Sleep and gastrointestinal disorders

George R Wettach MD (Dr. Wettach of Oregon Health & Science University has no relevant financial relationships to disclose.)
Antonio Culebras MD, editor. (

Dr. Culebras of SUNY Upstate Medical University at Syracuse received an honorarium from Jazz Pharmaceuticals for a speaking engagement.

Originally released April 4, 1995; last updated January 14, 2011; expires January 14, 2014
Notice: This article has expired and is therefore not available for CME credit.


Sleep disturbances are associated with a variety of gastrointestinal disorders, including gastroesophageal reflux disease, ulcer disease, inflammatory bowel disease, and irritable bowel syndrome. Of particular interest in the last few years is the association of obstructive sleep apnea, use of continuous positive airway pressure, and gastroesophageal reflux disease. The author reviews the current literature on these topics as well as a comparison of sleep patterns among patients with irritable bowel syndrome to those with inflammatory bowel disease.

Key points

• Nocturnal gastrointestinal symptoms, including heartburn, pain, diarrhea, and fecal incontinence, may disrupt sleep in a large proportion of patients with various gastrointestinal disorders.

• Sleep, in turn, may exacerbate conditions such as reflux by delaying clearance of potentially injurious materials from vulnerable segments of the gastrointestinal tract.

• There is emerging evidence that infants with comorbid apparent life-threatening events and reflux have altered autonomic activity compared with infants with histories of apparent life-threatening events alone.

• Therapies, such elevating the head of the bed, proton pump inhibitors, H2-receptor antagonists, and Nissen fundoplication, have been shown to alleviate nocturnal heartburn symptoms and improve subjective measures of sleep quality.

Historical note and terminology

The enteric nervous system coordinates both intrinsic and responsive motor activity throughout the gastrointestinal tract. This complex neuronal network, first proposed by Langley, constitutes a third division of the autonomic nervous system (Langley 1921). Although influenced by both sympathetic and parasympathetic input (brain-gut axis), enteric neural activity is also mediated by a vast array of other substances (bombesin, prostaglandins, dopamine, serotonin, opioids, and nitric oxide). This later evidence confirmed Langley's original theory.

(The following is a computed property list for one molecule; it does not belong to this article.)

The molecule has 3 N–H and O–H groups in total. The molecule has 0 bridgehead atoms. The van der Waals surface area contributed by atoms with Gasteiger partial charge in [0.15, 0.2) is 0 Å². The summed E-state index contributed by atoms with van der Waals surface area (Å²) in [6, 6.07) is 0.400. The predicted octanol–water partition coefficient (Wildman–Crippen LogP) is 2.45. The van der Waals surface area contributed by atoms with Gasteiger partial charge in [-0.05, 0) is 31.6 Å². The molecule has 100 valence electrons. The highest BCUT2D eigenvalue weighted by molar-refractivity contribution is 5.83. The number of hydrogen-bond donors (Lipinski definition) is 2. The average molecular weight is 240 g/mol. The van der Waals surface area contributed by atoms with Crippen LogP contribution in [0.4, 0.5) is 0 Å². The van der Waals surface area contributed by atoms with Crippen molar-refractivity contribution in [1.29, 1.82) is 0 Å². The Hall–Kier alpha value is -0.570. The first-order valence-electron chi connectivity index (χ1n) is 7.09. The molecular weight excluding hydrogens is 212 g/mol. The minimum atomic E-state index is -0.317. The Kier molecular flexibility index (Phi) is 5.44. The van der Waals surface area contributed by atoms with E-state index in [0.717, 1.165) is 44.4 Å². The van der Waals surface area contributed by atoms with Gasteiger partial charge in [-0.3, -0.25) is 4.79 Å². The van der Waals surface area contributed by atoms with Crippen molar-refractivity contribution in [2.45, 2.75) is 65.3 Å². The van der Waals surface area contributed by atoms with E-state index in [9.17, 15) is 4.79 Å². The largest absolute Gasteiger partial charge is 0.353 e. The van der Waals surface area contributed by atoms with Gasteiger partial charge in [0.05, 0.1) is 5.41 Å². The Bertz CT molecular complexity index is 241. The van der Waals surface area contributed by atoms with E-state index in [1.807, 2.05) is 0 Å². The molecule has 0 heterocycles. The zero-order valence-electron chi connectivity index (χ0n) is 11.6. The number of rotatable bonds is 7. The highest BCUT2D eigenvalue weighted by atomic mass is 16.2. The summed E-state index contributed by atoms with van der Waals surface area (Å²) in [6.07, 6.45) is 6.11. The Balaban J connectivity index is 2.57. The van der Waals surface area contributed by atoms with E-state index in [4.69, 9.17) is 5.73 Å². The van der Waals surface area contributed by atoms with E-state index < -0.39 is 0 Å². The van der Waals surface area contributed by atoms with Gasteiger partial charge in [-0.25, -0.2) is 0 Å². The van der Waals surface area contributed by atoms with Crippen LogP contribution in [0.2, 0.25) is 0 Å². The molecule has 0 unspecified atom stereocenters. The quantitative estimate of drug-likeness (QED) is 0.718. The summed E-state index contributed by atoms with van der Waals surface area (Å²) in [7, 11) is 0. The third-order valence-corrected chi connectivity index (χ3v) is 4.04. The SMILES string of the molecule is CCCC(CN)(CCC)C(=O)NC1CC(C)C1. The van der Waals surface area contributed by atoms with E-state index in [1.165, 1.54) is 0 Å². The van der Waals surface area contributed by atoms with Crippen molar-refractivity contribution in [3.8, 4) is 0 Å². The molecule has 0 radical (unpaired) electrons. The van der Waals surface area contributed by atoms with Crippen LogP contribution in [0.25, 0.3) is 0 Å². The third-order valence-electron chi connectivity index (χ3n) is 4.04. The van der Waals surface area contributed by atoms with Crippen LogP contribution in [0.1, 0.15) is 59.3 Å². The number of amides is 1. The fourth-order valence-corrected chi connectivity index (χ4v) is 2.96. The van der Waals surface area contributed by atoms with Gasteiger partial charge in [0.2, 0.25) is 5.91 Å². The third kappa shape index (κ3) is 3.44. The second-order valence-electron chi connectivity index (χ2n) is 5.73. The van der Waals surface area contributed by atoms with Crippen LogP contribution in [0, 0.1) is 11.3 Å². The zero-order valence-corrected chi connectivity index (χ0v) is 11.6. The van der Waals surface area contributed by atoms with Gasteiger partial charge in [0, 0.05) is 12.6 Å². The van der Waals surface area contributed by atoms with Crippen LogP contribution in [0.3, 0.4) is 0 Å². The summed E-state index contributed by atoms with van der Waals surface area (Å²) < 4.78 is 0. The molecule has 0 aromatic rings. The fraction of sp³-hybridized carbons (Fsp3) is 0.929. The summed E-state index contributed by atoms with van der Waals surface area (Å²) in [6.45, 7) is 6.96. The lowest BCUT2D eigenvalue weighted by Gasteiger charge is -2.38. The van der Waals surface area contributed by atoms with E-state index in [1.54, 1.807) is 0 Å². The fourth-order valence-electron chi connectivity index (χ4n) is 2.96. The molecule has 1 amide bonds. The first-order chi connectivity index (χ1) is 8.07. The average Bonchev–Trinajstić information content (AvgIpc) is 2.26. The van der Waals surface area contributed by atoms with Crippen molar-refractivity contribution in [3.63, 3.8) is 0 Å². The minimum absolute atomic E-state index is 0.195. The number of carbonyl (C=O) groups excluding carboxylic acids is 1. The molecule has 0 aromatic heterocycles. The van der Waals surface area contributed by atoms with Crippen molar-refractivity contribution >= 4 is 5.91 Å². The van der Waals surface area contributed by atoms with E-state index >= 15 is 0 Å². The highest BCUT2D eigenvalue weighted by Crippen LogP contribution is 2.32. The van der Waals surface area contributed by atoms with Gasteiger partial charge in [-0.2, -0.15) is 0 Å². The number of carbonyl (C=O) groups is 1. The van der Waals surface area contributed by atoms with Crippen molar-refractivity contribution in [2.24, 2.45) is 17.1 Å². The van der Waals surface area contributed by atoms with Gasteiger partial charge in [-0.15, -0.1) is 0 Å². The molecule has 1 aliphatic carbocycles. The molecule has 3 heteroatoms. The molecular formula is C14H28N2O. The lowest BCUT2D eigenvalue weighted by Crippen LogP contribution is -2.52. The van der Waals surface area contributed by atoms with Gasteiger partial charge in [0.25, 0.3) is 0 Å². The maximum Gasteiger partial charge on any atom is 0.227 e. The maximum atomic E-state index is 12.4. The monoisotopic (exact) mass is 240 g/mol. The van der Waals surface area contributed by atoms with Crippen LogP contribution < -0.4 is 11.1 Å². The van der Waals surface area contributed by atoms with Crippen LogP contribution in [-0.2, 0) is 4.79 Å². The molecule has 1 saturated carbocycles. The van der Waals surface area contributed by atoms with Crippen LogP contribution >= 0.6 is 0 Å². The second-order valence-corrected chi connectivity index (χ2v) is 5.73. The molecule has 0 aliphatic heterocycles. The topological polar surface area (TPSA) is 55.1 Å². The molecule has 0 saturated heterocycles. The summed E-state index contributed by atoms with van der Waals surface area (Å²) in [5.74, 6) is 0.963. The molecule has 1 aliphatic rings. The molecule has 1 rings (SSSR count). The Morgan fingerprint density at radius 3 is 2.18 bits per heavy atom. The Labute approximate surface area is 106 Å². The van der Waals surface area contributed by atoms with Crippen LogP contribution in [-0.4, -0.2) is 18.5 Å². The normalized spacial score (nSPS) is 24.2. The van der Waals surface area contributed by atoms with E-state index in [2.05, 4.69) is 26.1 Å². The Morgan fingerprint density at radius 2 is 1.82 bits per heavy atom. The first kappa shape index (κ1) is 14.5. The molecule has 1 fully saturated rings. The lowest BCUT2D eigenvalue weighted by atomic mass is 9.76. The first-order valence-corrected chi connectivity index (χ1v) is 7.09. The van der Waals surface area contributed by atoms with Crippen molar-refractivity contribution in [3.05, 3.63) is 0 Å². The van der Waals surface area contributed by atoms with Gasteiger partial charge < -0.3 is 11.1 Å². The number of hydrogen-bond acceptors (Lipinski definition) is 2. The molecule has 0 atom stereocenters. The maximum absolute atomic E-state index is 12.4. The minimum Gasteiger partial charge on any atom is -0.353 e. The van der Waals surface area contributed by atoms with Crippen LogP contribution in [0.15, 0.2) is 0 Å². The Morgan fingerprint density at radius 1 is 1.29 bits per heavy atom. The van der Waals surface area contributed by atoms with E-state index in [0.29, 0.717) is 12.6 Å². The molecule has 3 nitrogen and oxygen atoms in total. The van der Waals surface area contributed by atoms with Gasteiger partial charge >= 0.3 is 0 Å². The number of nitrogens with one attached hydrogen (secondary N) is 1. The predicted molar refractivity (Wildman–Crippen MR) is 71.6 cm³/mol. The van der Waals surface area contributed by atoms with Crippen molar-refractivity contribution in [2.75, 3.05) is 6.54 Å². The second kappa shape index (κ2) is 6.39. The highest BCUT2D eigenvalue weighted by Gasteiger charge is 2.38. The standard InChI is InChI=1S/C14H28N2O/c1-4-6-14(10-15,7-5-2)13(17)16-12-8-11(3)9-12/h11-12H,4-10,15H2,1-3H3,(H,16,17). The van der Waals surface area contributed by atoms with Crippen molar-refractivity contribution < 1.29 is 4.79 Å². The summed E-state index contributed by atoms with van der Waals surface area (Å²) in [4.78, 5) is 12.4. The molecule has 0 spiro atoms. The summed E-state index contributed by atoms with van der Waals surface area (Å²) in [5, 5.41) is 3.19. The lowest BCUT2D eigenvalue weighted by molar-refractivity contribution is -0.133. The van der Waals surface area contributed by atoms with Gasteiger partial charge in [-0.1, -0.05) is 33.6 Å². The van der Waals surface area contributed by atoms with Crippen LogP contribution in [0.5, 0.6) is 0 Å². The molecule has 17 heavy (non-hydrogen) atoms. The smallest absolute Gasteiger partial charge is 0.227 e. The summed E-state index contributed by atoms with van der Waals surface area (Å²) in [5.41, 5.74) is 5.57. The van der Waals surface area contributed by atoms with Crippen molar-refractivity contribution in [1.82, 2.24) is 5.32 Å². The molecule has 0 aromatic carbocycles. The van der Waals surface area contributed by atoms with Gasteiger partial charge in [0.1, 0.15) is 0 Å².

Early studies of gastric acid secretion revealed circadian rhythmicity. In 1924, Johnston and Washeim reported that acid volume was lower during sleep and that gastric acidity gradually rose prior to sleep then fell to baseline levels within 1 1/2 hours after the onset of sleep (Johnston and Washeim 1924). Increased nocturnal acid secretion was observed in most patients with active duodenal ulcer disease (Winklestein 1935). Refinement in small pH electrodes has made it possible to measure gastric acidity continuously throughout an entire 24-hour period.

Gastrointestinal activity can also affect breathing during sleep. The earliest report of prolonged apnea related to gastroesophageal reflux in infants is a description of 2 infants who died from aspiration of vomitus (Forshall 1955). Several investigators, noting a high frequency of chronic pulmonary disorders in patients with gastroesophageal reflux and improvement in asthma after surgical repair for gastroesophageal reflux, established a more definite link between gastroesophageal reflux and nocturnal asthma. However, the causative mechanism is still not fully understood. For example, the peak incidence of nocturnal asthma occurs late in the night (usually between 5:00 and 6:00 am), whereas episodes of gastroesophageal reflux are more likely to occur earlier. Gastric surgery is, therefore, recommended only to a small fraction of patients with nocturnal asthma.

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